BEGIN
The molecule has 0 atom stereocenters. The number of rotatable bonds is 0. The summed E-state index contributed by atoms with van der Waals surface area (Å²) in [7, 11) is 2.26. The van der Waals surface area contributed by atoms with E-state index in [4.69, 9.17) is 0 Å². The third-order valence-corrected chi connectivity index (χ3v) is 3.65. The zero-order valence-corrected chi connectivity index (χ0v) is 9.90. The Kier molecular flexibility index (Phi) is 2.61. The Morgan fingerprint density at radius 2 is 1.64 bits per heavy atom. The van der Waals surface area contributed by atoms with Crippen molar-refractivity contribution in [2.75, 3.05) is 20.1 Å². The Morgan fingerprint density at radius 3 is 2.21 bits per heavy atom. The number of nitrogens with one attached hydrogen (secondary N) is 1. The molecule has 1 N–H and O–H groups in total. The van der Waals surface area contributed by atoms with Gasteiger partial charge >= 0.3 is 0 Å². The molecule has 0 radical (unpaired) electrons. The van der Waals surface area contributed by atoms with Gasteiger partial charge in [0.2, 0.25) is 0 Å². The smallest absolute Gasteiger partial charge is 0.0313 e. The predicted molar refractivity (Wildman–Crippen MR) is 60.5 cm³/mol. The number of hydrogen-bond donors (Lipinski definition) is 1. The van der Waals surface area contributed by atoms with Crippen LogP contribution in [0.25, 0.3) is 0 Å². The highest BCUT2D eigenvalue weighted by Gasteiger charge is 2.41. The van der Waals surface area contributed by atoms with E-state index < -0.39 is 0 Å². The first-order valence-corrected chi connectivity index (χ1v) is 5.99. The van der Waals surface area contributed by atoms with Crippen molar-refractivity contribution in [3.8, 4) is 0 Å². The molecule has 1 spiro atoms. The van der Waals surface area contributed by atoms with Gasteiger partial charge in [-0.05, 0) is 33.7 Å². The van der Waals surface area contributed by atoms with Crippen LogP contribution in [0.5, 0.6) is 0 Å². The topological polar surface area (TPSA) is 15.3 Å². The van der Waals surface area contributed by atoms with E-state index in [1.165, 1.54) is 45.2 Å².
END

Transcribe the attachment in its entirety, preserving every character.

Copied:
The molecule has 0 atom stereocenters. The number of rotatable bonds is 0. The summed E-state index contributed by atoms with van der Waals surface area (Å²) in [7, 11) is 2.26. The van der Waals surface area contributed by atoms with E-state index in [4.69, 9.17) is 0 Å². The third-order valence-corrected chi connectivity index (χ3v) is 3.65. The zero-order valence-corrected chi connectivity index (χ0v) is 9.90. The Kier molecular flexibility index (Phi) is 2.61. The Morgan fingerprint density at radius 2 is 1.64 bits per heavy atom. The van der Waals surface area contributed by atoms with Crippen molar-refractivity contribution in [2.75, 3.05) is 20.1 Å². The Morgan fingerprint density at radius 3 is 2.21 bits per heavy atom. The number of nitrogens with one attached hydrogen (secondary N) is 1. The molecule has 1 N–H and O–H groups in total. The van der Waals surface area contributed by atoms with Gasteiger partial charge >= 0.3 is 0 Å². The molecule has 0 radical (unpaired) electrons. The van der Waals surface area contributed by atoms with Gasteiger partial charge in [0.2, 0.25) is 0 Å². The smallest absolute Gasteiger partial charge is 0.0313 e. The predicted molar refractivity (Wildman–Crippen MR) is 60.5 cm³/mol. The number of hydrogen-bond donors (Lipinski definition) is 1. The van der Waals surface area contributed by atoms with Crippen LogP contribution in [0.25, 0.3) is 0 Å². The highest BCUT2D eigenvalue weighted by Gasteiger charge is 2.41. The van der Waals surface area contributed by atoms with E-state index < -0.39 is 0 Å². The first-order valence-corrected chi connectivity index (χ1v) is 5.99. The van der Waals surface area contributed by atoms with Crippen molar-refractivity contribution in [3.8, 4) is 0 Å². The molecule has 1 spiro atoms. The van der Waals surface area contributed by atoms with Gasteiger partial charge in [-0.05, 0) is 33.7 Å². The van der Waals surface area contributed by atoms with Crippen LogP contribution in [0.5, 0.6) is 0 Å². The topological polar surface area (TPSA) is 15.3 Å². The van der Waals surface area contributed by atoms with E-state index in [1.165, 1.54) is 45.2 Å².